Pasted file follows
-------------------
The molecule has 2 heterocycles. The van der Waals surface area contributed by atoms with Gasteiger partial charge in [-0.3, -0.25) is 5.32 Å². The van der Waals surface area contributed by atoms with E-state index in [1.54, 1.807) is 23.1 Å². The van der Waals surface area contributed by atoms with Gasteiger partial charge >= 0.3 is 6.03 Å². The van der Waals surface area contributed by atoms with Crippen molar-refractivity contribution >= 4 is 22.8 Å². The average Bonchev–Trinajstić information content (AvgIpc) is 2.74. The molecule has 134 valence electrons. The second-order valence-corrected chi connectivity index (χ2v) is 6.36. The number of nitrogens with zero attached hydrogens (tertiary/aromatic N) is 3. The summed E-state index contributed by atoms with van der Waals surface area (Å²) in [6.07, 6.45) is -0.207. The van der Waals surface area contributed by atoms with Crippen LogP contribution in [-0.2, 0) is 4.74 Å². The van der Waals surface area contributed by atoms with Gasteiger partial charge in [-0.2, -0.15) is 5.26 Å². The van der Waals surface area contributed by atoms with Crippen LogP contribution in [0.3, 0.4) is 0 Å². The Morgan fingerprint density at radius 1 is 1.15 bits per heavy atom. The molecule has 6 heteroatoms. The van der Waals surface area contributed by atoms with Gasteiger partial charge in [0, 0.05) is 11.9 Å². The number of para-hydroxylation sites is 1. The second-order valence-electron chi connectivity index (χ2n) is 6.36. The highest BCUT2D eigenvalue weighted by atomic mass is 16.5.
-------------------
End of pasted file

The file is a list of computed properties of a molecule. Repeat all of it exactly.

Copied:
The molecule has 2 heterocycles. The van der Waals surface area contributed by atoms with Gasteiger partial charge in [-0.3, -0.25) is 5.32 Å². The van der Waals surface area contributed by atoms with E-state index in [1.54, 1.807) is 23.1 Å². The van der Waals surface area contributed by atoms with Gasteiger partial charge >= 0.3 is 6.03 Å². The van der Waals surface area contributed by atoms with Crippen molar-refractivity contribution >= 4 is 22.8 Å². The average Bonchev–Trinajstić information content (AvgIpc) is 2.74. The molecule has 134 valence electrons. The second-order valence-corrected chi connectivity index (χ2v) is 6.36. The number of nitrogens with zero attached hydrogens (tertiary/aromatic N) is 3. The summed E-state index contributed by atoms with van der Waals surface area (Å²) in [6.07, 6.45) is -0.207. The van der Waals surface area contributed by atoms with Crippen LogP contribution in [-0.2, 0) is 4.74 Å². The van der Waals surface area contributed by atoms with Gasteiger partial charge in [-0.2, -0.15) is 5.26 Å². The van der Waals surface area contributed by atoms with Crippen LogP contribution in [0.3, 0.4) is 0 Å². The Morgan fingerprint density at radius 1 is 1.15 bits per heavy atom. The molecule has 6 heteroatoms. The van der Waals surface area contributed by atoms with Gasteiger partial charge in [0, 0.05) is 11.9 Å². The number of para-hydroxylation sites is 1. The second-order valence-electron chi connectivity index (χ2n) is 6.36. The highest BCUT2D eigenvalue weighted by atomic mass is 16.5.